When Shelbi sees Andy at his lowest, she can relate. So she doesn’t resist reaching out. And there’s no doubt their connection has them both seeing stars . . . but the closer they get, the more the past threatens to pull their universes apart.

This title is also available as a Libby eBook, Libby eAudiobook, in large print, and as a Playaway Audiobook.

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Join Simply Held to have the newest Fiction picks automatically put on hold for you every quarter.

What to Do When I’m Gone: A Mother’s Wisdom to Her Daughter by Suzy Hopkins and Hallie Bateman

While looking back over what I read in 2022, I realized that I only read one nonfiction title. This year, I decided that I’m going to read more nonfiction. The perfect way to ease myself into nonfiction? Graphic novels! My first nonfiction read of 2023, What to Do When I’m Gone: A Mother’s Wisdom to Her Daughter by Suzy Hopkins and Hallie Bateman, is a beautifully writter, yet incredibly sad graphic memoir written and illustrated by a mother/daughter duo.

Hallie Bateman is an illustrator/writer, while her mother Suzy Hopkins is also a writer. When Hallie was in her early twenties, she was kept up late one night after realizing that one day her mom would die. Devastated and wanting a way to gather all the motherly advice that she would miss, Hallie came up with a plan. She asked her mom Suzy to write down step-by-step instructions for her to follow after her death. Her mother laughed, but then said yes and began writing.

Suzy started by saying that Hallie needed to walk away from her phone after her death, then ‘pour yourself a stiff glass of whiskey and make some fajitas’. Suzy’s advice walks Hallie through the days, weeks, months, and years after her loss. The advice, guidance, and support she supplies throughout is at times funny, but also heart-wrenching. She talks about issues of all sizes, from how to cook certain recipes to how to choose a life partner. As they worked together making this grpahic novel, they discussed a wide variety of everyday issues with open minds and open hearts.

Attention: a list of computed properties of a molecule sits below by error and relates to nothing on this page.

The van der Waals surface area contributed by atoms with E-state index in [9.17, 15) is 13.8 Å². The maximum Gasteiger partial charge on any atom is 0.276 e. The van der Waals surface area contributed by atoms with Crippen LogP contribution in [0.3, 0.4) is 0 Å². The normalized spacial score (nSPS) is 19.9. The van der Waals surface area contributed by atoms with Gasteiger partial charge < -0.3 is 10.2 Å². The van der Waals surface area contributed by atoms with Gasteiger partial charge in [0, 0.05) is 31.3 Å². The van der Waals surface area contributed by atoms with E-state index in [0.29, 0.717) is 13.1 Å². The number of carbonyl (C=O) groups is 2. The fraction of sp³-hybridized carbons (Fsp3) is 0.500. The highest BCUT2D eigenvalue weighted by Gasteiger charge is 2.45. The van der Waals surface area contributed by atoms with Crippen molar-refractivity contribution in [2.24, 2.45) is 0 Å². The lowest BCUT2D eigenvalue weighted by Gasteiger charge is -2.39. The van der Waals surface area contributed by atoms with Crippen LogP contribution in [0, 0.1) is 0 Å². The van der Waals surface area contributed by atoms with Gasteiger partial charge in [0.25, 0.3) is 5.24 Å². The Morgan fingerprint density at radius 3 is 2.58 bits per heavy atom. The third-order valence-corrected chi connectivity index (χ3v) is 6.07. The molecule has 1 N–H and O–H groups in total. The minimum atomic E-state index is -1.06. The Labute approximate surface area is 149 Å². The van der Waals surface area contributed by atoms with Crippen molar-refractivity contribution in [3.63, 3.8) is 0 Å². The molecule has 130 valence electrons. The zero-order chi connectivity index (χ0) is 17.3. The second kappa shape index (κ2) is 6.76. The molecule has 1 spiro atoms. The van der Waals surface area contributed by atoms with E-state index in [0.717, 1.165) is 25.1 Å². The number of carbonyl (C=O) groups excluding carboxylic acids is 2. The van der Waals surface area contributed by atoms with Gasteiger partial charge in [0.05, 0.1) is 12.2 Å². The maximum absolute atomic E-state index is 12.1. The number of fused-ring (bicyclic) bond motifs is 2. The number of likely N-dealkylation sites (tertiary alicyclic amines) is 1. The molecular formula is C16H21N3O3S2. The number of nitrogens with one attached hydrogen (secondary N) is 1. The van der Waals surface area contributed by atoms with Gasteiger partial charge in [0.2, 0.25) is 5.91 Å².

While I enjoyed the juxtapoisiton of Suzy’s advice with Hallie’s colorful art style, the topics discussed had me tearing up. The format of this book was a unique take on processing grief. It’s essentially a years-long instruction manual for getting through life without your mom. It was a quick read, but one that had me laughing and crying at various points throughout. As soon as I finished, I started my own list of questions that I wanted to talk to my family and friends about while they’re still living.

New Year, New Genre: Graphic Novels

I know far too many people who are skeptical about comics and graphic novels, either because they don’t like the narrative form or because they are under the impression that they are a “lesser” literature. Thus, I have made it my personal and professional mission to combat the general disdain towards graphics. 

Listed below are five graphic novels that are new to the library’s shelves, each of which I think will appeal to readers with a hankering for the perfect book to shake up their reading slumps. 

Queen of Snails: A Graphic Memoir by Maureen Burdock

The aphorism “family is complicated” has never felt more apt than in the context of this graphic memoir, which compellingly grapples with intergenerational trauma, abuse, and displacement. Starting with her childhood in Germany, Burdock shares the pain of her parents’ failed marriage, her own isolation and abuse after moving to the U.S., and the unhealthy coping mechanisms she developed to assert control over her own body. She also wrestles with the fact that while her mother and other Germans suffered during the occupation at the end of WWII, members of her mother’s family were ardent supporters of the Nazis, with some espousing anti-Semitism and Holocaust denial for decades afterwards. The art, with its intricate scientific details of snails, ears, and other bodily workings lends a surreal air, as though an episode of The Magic School Bus used entering the human body as a metaphor for coping with grief. A complicated and honest narrative that ends with hope that healing is possible and that we can create a better world.  – Booklist, November 2022